As any motorist who travels through the Triangle as part of the daily commute can attest, the Wake County region continues to grow at a fast pace. With this growth comes increased transportation needs, as evidenced by the complex web of interstates and other major thoroughfares that traffic in the Triangle flows through every day.
The Jan. 5 news article “540 loop extension in southern Wake won’t start construction until 2020” outlined the N.C. Department of Transportation’s plan that will guide road construction in the region for the next 10 years, including several widening projects and redesign of major traffic arteries. The Board of Transportation is expected to finalize the plan this summer.
One aspect that it is often overlooked in the development of new road construction projects is the resulting air emissions from the cars and trucks. Air pollution from traffic-related emissions can affect human health in a variety of ways, including increased asthma, decreased lung function and heart disease. In the United States, 1 in 5 people live near heavily traveled roads, which makes understanding the impact of traffic emissions on public health a critical environmental health and medical issue.
Previous research studies on the topic have concluded that air pollution from traffic in the United States was either the largest or second-largest emission sector to cause premature death. However, these studies were limited in their ability to characterize the concentrations of the emissions and their resulting impacts in the immediate vicinity of the highways.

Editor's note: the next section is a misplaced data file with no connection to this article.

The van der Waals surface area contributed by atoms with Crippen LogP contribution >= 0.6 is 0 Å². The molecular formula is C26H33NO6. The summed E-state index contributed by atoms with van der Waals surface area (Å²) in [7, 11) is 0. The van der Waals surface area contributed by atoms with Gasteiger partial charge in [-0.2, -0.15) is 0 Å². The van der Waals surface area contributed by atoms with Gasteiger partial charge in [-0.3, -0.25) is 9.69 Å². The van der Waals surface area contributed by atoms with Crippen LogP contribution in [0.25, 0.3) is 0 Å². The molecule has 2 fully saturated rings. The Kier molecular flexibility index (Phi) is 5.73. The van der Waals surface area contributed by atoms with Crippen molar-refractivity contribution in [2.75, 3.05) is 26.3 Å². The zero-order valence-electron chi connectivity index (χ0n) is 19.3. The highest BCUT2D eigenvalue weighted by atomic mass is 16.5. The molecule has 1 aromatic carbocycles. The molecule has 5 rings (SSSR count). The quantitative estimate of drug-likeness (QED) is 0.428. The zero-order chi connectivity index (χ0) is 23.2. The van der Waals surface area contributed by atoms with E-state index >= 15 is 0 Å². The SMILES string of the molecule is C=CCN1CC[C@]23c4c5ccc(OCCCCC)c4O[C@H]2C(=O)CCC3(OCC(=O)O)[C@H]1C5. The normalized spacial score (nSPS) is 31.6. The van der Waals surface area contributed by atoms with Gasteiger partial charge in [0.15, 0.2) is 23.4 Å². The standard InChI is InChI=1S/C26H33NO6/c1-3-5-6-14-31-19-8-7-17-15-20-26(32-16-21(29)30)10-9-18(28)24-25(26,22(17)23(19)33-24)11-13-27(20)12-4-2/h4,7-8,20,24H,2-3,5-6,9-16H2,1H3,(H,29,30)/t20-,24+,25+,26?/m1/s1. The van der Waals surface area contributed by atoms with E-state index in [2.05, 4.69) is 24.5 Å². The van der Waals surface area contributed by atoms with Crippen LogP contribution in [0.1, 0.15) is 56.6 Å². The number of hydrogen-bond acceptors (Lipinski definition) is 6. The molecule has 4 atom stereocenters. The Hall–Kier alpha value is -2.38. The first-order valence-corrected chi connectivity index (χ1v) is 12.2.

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A recent study by researchers at the UNC Institute for the Environment and the UNC Gillings School of Global Public Health builds on these previous studies by utilizing computational models to more closely refine the public health impacts of air pollution. To test this new methodology, researchers estimated the public health impacts of traffic-related emissions in North Carolina’s Piedmont region, which has a population of over 4 million people.
One innovative component of the new methodology allows for the identification of hot spots – where pollution concentrations are highest – near roadways, especially along interstate highways. Not surprisingly, the results show that the most public health impacts from traffic emissions are found in the population centers of Raleigh, Charlotte and Greensboro – the three largest cities in the state. Furthermore, utilizing the new methodology scientists found that previous estimates of the health impacts of air pollution from traffic sources have been underestimated.
The results of this study provide valuable information for state and local policymakers in regards to addressing mobile-source emissions and providing motivation for exploring options for mass transit. In addition, the results of this study can inform state officials as they decide how to allocate millions of dollars for environmental mitigation projects provided to North Carolina as a part of the recent Volkswagen settlement.
The same approach used in this study also can be scaled up for an analysis to provide insights on the impacts of these emissions on a national level.
Although the findings and conclusions of this study are but a small piece of evaluating the impacts of more road construction and increased traffic on public health, the results pave the way for a more robust analysis and understanding. That understanding will inform future policy decisions that should benefit residents of the Triangle, North Carolina and throughout the country.
Sarav Arunachalam is a research associate professor at the UNC Institute for the Environment.